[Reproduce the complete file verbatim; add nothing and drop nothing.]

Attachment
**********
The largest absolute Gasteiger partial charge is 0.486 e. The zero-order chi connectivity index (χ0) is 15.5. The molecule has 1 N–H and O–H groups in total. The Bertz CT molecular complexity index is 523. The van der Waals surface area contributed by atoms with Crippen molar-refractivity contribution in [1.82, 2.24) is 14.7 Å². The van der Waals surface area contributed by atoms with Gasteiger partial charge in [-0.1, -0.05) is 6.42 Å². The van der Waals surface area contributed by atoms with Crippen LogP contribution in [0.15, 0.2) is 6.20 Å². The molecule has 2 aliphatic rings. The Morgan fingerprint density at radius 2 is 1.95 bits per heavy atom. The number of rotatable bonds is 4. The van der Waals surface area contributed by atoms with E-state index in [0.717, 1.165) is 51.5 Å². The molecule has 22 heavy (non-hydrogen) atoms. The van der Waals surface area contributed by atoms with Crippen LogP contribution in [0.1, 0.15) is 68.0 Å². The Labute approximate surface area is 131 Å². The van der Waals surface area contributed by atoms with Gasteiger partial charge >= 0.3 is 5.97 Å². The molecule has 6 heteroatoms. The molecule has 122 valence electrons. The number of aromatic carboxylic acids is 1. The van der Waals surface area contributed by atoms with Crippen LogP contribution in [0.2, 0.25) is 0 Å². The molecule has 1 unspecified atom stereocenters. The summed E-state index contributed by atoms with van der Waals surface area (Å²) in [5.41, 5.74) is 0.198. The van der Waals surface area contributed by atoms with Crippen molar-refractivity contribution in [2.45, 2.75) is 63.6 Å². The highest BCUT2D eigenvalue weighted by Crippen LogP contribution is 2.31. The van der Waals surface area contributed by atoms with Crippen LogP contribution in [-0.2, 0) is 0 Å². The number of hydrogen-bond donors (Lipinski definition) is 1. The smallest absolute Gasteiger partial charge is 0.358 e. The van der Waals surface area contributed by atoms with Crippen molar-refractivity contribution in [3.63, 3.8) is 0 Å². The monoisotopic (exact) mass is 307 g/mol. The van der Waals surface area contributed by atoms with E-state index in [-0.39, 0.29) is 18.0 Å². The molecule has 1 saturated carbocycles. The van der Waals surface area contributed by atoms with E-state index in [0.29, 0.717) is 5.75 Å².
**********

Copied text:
The largest absolute Gasteiger partial charge is 0.486 e. The zero-order chi connectivity index (χ0) is 15.5. The molecule has 1 N–H and O–H groups in total. The Bertz CT molecular complexity index is 523. The van der Waals surface area contributed by atoms with Crippen molar-refractivity contribution in [1.82, 2.24) is 14.7 Å². The van der Waals surface area contributed by atoms with Gasteiger partial charge in [-0.1, -0.05) is 6.42 Å². The van der Waals surface area contributed by atoms with Crippen LogP contribution in [0.15, 0.2) is 6.20 Å². The molecule has 2 aliphatic rings. The Morgan fingerprint density at radius 2 is 1.95 bits per heavy atom. The number of rotatable bonds is 4. The van der Waals surface area contributed by atoms with E-state index in [0.717, 1.165) is 51.5 Å². The molecule has 22 heavy (non-hydrogen) atoms. The van der Waals surface area contributed by atoms with Crippen LogP contribution in [0.1, 0.15) is 68.0 Å². The Labute approximate surface area is 131 Å². The van der Waals surface area contributed by atoms with Gasteiger partial charge >= 0.3 is 5.97 Å². The molecule has 6 heteroatoms. The molecule has 122 valence electrons. The number of aromatic carboxylic acids is 1. The van der Waals surface area contributed by atoms with Crippen LogP contribution in [0.2, 0.25) is 0 Å². The molecule has 1 unspecified atom stereocenters. The summed E-state index contributed by atoms with van der Waals surface area (Å²) in [5.41, 5.74) is 0.198. The van der Waals surface area contributed by atoms with Crippen molar-refractivity contribution in [2.45, 2.75) is 63.6 Å². The highest BCUT2D eigenvalue weighted by Crippen LogP contribution is 2.31. The van der Waals surface area contributed by atoms with Crippen LogP contribution in [-0.2, 0) is 0 Å². The number of hydrogen-bond donors (Lipinski definition) is 1. The smallest absolute Gasteiger partial charge is 0.358 e. The van der Waals surface area contributed by atoms with Crippen molar-refractivity contribution in [3.63, 3.8) is 0 Å². The monoisotopic (exact) mass is 307 g/mol. The van der Waals surface area contributed by atoms with E-state index in [-0.39, 0.29) is 18.0 Å². The molecule has 1 saturated carbocycles. The van der Waals surface area contributed by atoms with E-state index in [0.29, 0.717) is 5.75 Å².